Tea Party Patriots Co-Founder Jenny Beth Martin echoed the Women’s March emphasis on local leadership, saying, “We very deliberately empowered local leaders. We had the same core values across all of the leadership around the country. We still had a national level of Tea Party Patriots – but they coordinated and supported, not told people what to do.”
Tea Party strategist Christina Botteri agreed, stressing that this approach allowed them to “reshape national politics, eliminate the Democratic bench, and elect [the GOP] candidate into the White House.”
Botteri attributed the Tea Party’s initial success to being able to “communicate ideas in culturally appropriate ways in each member’s part of the country.” This focus, she said, allowed local dialogue to be streamlined into a national message.
The Tea Party strategist also said that creating “unambiguous core principles” will be important for the Women’s March movement, regardless of how spread out its members are. “Organizing between factions can create problems,” Botteri elaborated, so while the march’s wide tent of issues is intersectional, it could possibly lead to some infighting along the way.
Though the Tea Party flourished as a direct pushback against Obama’s election, she noted that it’s important for grassroots groups to move beyond guiding principles that are “personality-driven” and focus on ones that will create long-term policy proposals. Botteri warned that the “we-oppose-Donald-Trump tagline will not stand the test of time.”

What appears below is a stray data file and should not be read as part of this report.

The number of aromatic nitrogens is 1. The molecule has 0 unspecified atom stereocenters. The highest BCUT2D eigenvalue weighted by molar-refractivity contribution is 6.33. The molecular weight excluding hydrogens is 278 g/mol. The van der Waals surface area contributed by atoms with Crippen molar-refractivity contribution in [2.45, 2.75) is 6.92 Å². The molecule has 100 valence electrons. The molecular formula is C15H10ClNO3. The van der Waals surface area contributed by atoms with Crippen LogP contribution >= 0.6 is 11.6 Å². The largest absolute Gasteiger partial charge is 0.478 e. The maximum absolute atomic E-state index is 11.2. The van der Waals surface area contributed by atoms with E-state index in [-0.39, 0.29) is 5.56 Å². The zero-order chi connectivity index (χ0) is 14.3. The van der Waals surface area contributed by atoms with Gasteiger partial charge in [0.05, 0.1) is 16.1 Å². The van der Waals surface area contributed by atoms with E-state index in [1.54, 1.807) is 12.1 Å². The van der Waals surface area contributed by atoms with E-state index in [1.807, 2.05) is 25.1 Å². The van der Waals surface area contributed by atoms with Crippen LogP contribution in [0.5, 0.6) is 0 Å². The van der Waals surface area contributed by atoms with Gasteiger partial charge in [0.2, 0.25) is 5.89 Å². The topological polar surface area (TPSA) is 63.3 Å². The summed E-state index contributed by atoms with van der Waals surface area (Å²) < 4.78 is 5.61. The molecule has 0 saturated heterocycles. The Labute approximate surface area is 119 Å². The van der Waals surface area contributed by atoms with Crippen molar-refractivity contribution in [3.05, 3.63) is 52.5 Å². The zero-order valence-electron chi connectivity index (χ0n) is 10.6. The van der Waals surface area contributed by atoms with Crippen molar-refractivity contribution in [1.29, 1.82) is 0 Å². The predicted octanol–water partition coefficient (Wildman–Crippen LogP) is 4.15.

Chakraborty doesn’t mind the Tea Party comparison and admits that the conservative group was effective, but says that the Women’s March organizers more directly drew inspiration from the civil rights movement. “We have the same kind of interest in [attracting] formerly nonpolitical people,” she says, “but our principles are so different.”
As for the criticism that the organizers have cast their net too wide, Chakraborty insists that was done purposefully. In its “Guiding Vision and Defining Principles” document released before the event, the group outlined its goal “to affirm our shared humanity and pronounce our bold message of resistance and self-determination.” These objectives, which include working for gender and economic justice, are far from the specific lists of demands often issued by other protest groups.
Chakraborty asserted that the document is “principles of unity, not a policy platform.” The organizers understood that supporters would all have specific, personal reasons for marching, so it was important that the group not box themselves in with a single mantra.
Going forward, however, Women’s March organizers plan to “break each principle down into a specific action item.” They will take their advocacy of LGBTQ equality, for instance, and translate that into a pathway for fighting anti-LGBTQ legislation in supporters’ communities.
The Women’s March movement also does not wish to focus solely on the new president. The overarching goal of Saturday’s event, Chakraborty said, was to march for basic human rights. The group will not shy away from saying that march was born out of “a troubling, populist political climate” fueled by Trump’s rise, but it “sees no value in making it about a single person. … Trump can be replaced; the ideology that he represents is much more insidious.”